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Residents divided over turning back the clock

Resources and Infrastructure Minister Ninu Zammit, holding a postcard, shows Ray Bondin, president and coordinator of the Cottonera Rehabilitation Committee, where the clock tower used to stand.

Resources and Infrastructure Minister Ninu Zammit, holding a postcard, shows Ray Bondin, president and coordinator of the Cottonera Rehabilitation Committee, where the clock tower used to stand.

Vittoriosa residents appear to be divided over whether a 16th century clock tower, demolished during enemy action in World War II, should be rebuilt.

Some residents argue that the tower - which used to stand in the main square - is part of the town's heritage and should therefore be reconstructed.

Others feel there is no real need for it. Apart from taking up already scarce parking places, the structure would not be the same as the one that was completely destroyed by a bomb in 1942, veteran resident Charles Depasquale said.

Mayor John Boxall said that because there were mixed feelings among residents, a local referendum should perhaps be held over the issue.

Meanwhile, workers equipped with jackhammers yesterday started excavating the middle of Victory Square where the clock tower once stood.

On a visit to the site yesterday, Resources and Infrastructure Minister Ninu Zammit said the aim was to try to locate the foundations of the tower. If found, there would be an evaluation of whether it was technically possible to rebuild the tower.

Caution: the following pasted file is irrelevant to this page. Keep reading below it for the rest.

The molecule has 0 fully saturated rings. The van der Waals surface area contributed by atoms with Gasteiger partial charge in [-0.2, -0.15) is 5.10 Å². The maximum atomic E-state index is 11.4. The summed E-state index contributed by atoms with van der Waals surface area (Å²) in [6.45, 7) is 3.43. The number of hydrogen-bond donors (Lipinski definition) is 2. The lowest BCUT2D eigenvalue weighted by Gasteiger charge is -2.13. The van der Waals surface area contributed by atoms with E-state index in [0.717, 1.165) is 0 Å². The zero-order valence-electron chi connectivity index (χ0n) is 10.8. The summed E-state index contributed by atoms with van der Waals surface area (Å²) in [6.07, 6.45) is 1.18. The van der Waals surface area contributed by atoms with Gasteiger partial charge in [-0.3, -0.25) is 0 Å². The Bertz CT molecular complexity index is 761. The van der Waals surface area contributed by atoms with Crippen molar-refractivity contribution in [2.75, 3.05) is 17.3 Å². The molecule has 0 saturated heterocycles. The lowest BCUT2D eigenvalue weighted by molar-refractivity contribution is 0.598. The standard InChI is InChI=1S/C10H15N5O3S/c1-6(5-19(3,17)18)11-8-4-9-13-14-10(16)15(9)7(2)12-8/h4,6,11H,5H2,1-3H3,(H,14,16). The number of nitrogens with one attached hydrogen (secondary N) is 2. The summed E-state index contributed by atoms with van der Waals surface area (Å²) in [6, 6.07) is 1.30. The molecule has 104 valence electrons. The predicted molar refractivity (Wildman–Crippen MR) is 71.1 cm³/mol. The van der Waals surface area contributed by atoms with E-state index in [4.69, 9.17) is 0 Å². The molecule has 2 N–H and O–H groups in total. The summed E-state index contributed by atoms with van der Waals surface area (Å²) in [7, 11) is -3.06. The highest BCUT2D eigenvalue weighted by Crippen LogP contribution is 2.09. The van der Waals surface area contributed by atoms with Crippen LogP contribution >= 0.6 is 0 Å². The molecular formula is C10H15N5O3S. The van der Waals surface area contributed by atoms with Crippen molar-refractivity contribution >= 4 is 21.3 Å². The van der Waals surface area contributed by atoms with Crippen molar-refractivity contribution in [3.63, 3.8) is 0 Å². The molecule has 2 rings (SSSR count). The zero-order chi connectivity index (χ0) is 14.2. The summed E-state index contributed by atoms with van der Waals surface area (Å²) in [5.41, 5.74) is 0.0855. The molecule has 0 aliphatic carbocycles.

The Cottonera Rehabilitation Committee, which is within the same ministry, and the Vittoriosa local council have commissioned the Archaeological Services Cooperative to determine the approximate locality of the foundations.

Mr Zammit said the planned paving of Victory Square, scheduled for the coming years, could be influenced by the outcome of the excavations.

The clock tower project, if it went ahead, would fall within the government's plans to rehabilitate the Cottonera area.

A postcard showing it-Torri ta' l-Arlogg, as the structure was known among Vittoriosa residents, gives 1549 as the year of construction.

Vittoriosa historian Lorenzo Zahra said the date had been carved on the door of the tower. He also noted that the tower was mentioned in the diary of the Great Siege of 1565 by the Knight Balbi di Corregio.

Mr Zahra said that one of the first initiatives of the Vittoriosa Historic and Cultural Society, when this was set up 50 years ago, was to call on the government to rebuild the tower.

Many elderly persons still remember the landmark, which for many years stood a few metres away from the Victory Monument in the same square.

Most of the clock's mechanism is stored at the local council premises and one of the clock's hands is exhibited at the Vittoriosa Museum.

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